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From Middle English stout, from Old French estout ‎(brave, fierce, proud) (Modern French dialectal stout ‎(proud)), earlier estolt ‎(strong), from Proto-Germanic *stultaz ‎(proud, stately, stiff), from Proto-Germanic *stil-, *stal-, *stul- ‎(to be solid, stationary, firm, stiff), from Proto-Indo-European *stel- ‎(to put, stand); cognate with Dutch stout ‎(stout, bold, rash), Low German stolt ‎(stately, proud), German stolz ‎(proud, haughty, arrogant, stately), Old Norse stoltr ‎(proud) (Danish stolt ‎(proud), Icelandic stoltur ‎(proud)). Meaning "strong in body, powerfully built" is attested from c.1386, but has been to a large extent displaced by the euphemistic meaning "thick-bodied, fat and large," which is first recorded 1804. Original sense preserved in stout-hearted (1552). The noun "strong, dark-brown beer" is first recorded 1677, from the adjective.



stout ‎(comparative stouter, superlative stoutest)

  1. large; bulky, thickset; corpulent, fat.
  2. (obsolete) bold, strong-minded; lusty; vigorous; robust; sinewy; muscular.
    • Shakespeare
      a stouter champion never handled sword
    • Clarendon
      He lost the character of a bold, stout, magnanimous man.
    • Daniel
      The lords all stand / To clear their cause, most resolutely stout.
  3. (obsolete) proud; haughty; arrogant; hard.
    • Bible, Mal. iii. 13
      Your words have been stout against me.
    • Latimer
      Commonly [] they that be rich are lofty and stout.
  4. firm; resolute; dauntless.
  5. materially strong, enduring.
    Campers prefer stout vessels, sticks and cloth.
    • 1913, Robert Barr, chapter 4, in Lord Stranleigh Abroad[1]:
      Nothing could be more business-like than the construction of the stout dams, and nothing more gently rural than the limpid lakes, with the grand old forest trees marshalled round their margins … .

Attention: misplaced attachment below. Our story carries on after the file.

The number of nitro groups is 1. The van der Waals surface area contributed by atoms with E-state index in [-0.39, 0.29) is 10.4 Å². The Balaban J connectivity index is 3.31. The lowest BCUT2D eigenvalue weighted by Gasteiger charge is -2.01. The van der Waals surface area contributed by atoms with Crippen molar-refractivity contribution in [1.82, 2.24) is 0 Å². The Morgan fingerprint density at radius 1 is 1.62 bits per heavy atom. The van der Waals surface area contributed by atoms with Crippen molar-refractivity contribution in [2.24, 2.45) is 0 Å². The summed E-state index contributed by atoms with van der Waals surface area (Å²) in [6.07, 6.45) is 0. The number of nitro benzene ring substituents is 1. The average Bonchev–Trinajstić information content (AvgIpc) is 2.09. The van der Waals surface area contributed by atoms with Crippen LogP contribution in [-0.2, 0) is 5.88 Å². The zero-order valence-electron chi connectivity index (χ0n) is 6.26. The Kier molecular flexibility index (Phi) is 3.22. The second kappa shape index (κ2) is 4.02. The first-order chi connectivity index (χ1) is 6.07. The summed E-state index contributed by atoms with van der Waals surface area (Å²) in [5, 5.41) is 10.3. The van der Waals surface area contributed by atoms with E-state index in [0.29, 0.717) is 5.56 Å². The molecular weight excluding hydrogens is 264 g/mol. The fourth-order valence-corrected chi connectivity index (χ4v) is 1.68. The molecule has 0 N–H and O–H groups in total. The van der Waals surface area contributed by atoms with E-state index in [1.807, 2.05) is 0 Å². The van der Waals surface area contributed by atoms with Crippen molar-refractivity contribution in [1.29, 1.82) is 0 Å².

6. obstinate.

Derived terms[edit]



Wikipedia-logo.png Stout on Wikipedia.Wikipedia

stout, the malt brew

stout ‎(plural stouts)

  1. A dark and strong malt brew made with toasted grain.
    Stout is darker, stronger and sweeter than porter beer.
  2. An obese person.
  3. A large clothing size.





Etymology 1[edit]

From Middle Dutch stout, from Old Dutch *stolt, from Proto-Germanic *stultaz.


stout ‎(comparative stouter, superlative stoutst)

  1. naughty, disobedient, mischievous
    Sinterklaas geeft brave jongens lekkers, zijn Zwarte Piet stoute de roe.
    St. Nicholas gives good boys candy; his Black Peter gives naughty ones the rod.
  2. high (expectations)
  3. (archaic) bold, audacious
Inflection of stout
uninflected stout
inflected stoute
comparative stouter
positive comparative superlative
predicative/adverbial stout stouter het stoutst
het stoutste
indefinite m./f. sing. stoute stoutere stoutste
n. sing. stout stouter stoutste
plural stoute stoutere stoutste
definite stoute stoutere stoutste
partitive stouts stouters
Derived terms[edit]

Etymology 2[edit]

From English stout.


stout m, n ‎(uncountable)

  1. stout (brew)